Lucy, from “Humbling and Humility”

A Feral Family Member


And so, Lucy, her parental duties in life complete, moved in with us. After a few scratches she inflicted on us at first, she learned on her own to keep her claws retracted when swiping at us, if we ventured too close, and eventually learned not to swipe at us at all. She soon selected a few favorite lounging locations, explored the beds and little enclosures my daughter arranged for her, and chose the kids’ bunk bed’s upper bed as her own.

She also learned to do her excretion outside, and to ask us to open doors for her, and climb our apple tree in the backyard to get onto our balcony. I fixed a cat door section to the balcony’s sliding glass door, and she learned, with much coaching and coaxing in this instance, to push through the magnetic flap to get in or out.

But most of all, she learned to be a companion to my daughter, who often declared, at times of stress or anguish, that Lucy was her only friend in the world. In her evident affection for us, and in caring for her too, Lucy greatly comforted my children. As is the Ragdoll‘s nature, she followed us on walks in the neighborhood, and would run after my son when he’d run back to his mother’s after dinner with me. But she always did come back home, as did my children, if only to see her.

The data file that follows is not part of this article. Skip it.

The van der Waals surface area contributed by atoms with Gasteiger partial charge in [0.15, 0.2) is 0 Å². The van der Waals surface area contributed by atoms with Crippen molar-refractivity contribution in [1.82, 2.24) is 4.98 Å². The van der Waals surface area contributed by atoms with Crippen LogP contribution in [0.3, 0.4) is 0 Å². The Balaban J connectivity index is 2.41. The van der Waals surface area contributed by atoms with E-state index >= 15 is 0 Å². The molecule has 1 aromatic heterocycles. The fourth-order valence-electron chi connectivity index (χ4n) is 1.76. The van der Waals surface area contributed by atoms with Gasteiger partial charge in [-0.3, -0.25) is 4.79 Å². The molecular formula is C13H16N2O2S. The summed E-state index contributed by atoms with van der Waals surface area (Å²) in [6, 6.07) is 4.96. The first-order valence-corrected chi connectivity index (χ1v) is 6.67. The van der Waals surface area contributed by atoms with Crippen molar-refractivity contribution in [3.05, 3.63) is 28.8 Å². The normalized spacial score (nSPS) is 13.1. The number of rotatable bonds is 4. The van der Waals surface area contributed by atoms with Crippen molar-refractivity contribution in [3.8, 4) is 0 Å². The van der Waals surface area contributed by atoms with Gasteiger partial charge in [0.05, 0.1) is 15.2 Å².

• • •

From “Humbling and Humility

About Rian Nejar

Rian Nejar is an Indian-American author. He trained and worked as an engineer in India, lived briefly in the Middle East, and arrived in America in the early 90's. After a Master’s degree in electrical engineering in America, he worked as an academic instructor, engineer, entrepreneur, and technical writer over the two decades since. Humbling and Humility ( is his first mainstream nonfiction. He lives and writes in the Southwest United States.
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5 Responses to Lucy, from “Humbling and Humility”

  1. Christopher Meade says:

    Lovely story. Best wishes to your cat. She seems to be a right character.


  2. evelyn Chadwick says:

    …so, this is a cat like most others. Its what follows that might turn into something special. But what? …Openings are important, but… you have a plot in mind? if not you may find it will become a very short story….as much as you love it…what about the rest of us, who are supposed to be riveted…

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